Police found sex abuse images at Leeds man’s home after vile chatroom boasts

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A PERVERT was caught with abusive sexual images of children on computers at his home after he bragged on a website about having sex with boys.

Police were called to Ian Hewitt’s home in Leeds after he claimed to have abused boys aged 14 and 15 while he was on gay internet messaging site.

Police in Humberside were contacted by a man who had been in conversation with Hewitt online and he had concerns about the messages he had been sent.

Officers in Humberside contacted West Yorkshire Police who executed a search warrant at Hewitt’s home on Commercial Street, Morley, on July 7 this year.

Computer equipment was taken away for examination and was found to contain 10 illegal pornographic images of children.

John Bull, prosecuting, said two of the images were at levels four and five -the two most serious categories of offending.

Hewitt was arrested and admitted being involved in the internet conversation but said he had deliberately exaggerated his claims in order to maintain the man’s interest.

He also admitted that the computer equipment was his but said it had previously been accessed by friends and former partners.

Hewitt told officers he had no sexual interest in children but couldn’t explain why he had chosen to talk about child abuse online. Hewitt pleaded guilty to ten offences of making indecent images of children. Simon Alexander, mitigating, said Hewitt had pleaded guilty to the offences at an early opportunity and had no previous convictions.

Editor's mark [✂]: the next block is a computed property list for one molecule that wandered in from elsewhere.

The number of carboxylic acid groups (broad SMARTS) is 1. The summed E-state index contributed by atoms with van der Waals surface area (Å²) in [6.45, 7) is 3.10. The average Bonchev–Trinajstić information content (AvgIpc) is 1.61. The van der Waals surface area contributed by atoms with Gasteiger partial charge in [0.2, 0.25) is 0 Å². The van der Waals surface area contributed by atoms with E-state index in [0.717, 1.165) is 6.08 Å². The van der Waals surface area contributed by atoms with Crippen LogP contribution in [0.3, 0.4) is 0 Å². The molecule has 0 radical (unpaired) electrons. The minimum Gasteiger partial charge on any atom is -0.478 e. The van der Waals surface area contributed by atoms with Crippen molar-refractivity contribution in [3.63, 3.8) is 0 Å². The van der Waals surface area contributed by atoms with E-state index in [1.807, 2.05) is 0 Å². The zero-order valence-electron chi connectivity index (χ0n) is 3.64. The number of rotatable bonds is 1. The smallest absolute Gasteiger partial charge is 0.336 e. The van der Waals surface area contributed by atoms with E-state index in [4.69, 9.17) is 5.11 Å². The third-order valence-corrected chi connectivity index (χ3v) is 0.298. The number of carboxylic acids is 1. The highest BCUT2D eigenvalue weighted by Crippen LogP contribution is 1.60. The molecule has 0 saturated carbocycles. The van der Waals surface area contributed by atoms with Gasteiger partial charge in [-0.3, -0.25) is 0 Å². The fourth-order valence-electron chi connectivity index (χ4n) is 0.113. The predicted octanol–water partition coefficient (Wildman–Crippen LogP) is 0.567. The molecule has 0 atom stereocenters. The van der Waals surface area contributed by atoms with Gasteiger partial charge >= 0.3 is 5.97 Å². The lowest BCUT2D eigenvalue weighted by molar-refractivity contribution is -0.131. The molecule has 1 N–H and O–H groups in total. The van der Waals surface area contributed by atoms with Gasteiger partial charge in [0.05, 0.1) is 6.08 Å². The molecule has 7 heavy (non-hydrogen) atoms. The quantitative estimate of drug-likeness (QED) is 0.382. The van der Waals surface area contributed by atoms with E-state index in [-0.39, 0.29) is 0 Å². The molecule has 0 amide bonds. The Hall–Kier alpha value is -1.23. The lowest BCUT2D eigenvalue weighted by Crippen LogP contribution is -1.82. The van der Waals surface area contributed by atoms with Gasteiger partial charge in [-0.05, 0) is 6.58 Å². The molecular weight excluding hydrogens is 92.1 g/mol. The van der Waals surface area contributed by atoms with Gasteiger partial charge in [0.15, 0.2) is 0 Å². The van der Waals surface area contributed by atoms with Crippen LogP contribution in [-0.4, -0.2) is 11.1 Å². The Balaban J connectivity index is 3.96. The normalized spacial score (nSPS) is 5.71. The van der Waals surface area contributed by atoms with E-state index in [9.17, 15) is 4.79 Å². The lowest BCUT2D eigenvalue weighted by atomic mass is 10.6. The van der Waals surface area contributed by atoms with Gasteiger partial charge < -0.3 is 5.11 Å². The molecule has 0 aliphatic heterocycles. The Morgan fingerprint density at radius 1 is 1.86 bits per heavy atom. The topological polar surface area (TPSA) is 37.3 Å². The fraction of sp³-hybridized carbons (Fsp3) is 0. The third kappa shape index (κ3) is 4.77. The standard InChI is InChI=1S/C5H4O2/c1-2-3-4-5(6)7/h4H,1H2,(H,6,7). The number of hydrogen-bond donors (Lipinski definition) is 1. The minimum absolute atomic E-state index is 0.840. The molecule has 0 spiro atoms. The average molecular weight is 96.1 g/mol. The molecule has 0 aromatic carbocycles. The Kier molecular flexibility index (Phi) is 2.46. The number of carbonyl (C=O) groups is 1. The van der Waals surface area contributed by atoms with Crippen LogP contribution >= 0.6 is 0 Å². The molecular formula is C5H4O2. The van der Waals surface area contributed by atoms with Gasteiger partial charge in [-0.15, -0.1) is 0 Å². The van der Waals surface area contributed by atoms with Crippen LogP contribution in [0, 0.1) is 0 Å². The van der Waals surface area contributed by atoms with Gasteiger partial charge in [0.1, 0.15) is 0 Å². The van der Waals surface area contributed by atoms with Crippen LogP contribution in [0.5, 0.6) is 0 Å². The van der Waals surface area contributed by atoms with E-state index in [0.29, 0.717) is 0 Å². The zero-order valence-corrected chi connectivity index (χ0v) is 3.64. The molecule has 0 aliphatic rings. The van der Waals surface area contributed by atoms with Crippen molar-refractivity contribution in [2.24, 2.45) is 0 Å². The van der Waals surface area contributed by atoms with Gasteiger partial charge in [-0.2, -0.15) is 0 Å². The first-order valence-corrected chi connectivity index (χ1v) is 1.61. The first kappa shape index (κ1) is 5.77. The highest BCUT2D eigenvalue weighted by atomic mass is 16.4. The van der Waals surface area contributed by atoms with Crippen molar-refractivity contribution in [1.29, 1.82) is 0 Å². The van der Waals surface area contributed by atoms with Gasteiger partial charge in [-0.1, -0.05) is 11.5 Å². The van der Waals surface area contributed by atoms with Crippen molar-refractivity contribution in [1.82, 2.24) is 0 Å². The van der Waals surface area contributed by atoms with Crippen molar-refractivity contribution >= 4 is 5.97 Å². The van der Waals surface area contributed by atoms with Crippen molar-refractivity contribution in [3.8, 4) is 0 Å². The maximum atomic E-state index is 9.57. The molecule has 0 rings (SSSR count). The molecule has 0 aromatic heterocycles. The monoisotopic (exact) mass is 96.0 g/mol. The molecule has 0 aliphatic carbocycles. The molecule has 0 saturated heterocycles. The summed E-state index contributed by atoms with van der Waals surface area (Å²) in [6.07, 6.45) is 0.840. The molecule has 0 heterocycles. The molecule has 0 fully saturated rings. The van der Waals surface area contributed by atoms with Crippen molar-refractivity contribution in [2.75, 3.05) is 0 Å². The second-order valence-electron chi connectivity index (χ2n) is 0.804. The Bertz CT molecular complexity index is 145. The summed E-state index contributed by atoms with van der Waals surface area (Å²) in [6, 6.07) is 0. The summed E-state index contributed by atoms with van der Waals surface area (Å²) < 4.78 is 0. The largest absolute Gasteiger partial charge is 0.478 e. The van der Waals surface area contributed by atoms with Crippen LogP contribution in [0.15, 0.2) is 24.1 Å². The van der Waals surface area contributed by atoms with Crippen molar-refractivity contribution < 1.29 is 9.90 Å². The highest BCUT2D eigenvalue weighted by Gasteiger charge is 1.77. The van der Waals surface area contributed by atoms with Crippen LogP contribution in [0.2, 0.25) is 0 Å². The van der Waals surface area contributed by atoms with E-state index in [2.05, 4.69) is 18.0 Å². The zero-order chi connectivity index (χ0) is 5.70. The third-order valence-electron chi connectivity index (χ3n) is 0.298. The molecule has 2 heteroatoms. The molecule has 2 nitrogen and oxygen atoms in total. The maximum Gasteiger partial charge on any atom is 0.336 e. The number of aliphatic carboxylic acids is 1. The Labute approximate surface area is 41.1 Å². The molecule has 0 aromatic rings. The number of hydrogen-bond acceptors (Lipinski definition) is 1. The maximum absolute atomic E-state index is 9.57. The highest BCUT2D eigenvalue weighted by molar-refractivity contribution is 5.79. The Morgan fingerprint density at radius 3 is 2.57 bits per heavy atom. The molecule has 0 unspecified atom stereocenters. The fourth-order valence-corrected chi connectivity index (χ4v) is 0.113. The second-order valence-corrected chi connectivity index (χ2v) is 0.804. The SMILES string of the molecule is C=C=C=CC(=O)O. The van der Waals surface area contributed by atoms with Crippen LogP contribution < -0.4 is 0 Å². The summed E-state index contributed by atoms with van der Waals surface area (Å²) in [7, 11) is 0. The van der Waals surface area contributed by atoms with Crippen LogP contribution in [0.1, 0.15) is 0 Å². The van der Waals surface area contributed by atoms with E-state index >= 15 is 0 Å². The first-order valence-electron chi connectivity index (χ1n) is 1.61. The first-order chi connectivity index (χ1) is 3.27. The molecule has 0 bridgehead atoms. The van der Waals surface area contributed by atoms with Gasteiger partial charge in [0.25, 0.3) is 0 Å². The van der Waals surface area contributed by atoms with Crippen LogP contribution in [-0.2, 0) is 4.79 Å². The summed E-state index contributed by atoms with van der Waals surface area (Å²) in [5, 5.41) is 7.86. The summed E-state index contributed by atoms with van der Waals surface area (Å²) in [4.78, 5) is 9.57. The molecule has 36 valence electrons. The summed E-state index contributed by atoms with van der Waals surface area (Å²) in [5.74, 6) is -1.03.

He said Hewitt had worked for a supermarket chain for ten years.

Mr Alexander said Hewitt had spoken to his employers after pleading guilty to the offences and was not currently working or claiming benefits.

He urged judge Sally Cahill, QC, to follow the recommendations of a pre-sentence report which called for Hewitt to be given a community-based punishment so he can receive treatment for his offending behaviour.

Hewitt was made the subject of a three-year community and supervision order during which he must comply with an activity requirement.

He was also ordered to pay £1,500 costs.

Judge Cahill said: “If it wasn’t for people like you these children would not be subjected to what they are subjected to

“For people who commit this kind of offence, prison is the place where they would normally be going.

“I know that if you go to prison you will not receive the type of treatment that will make sure you do not look at this type of material again. I want you to have some kind of treatment to try and stop this behaviour.

Tony Burdin, chief executive of Sheffield Mutual Friendly Society

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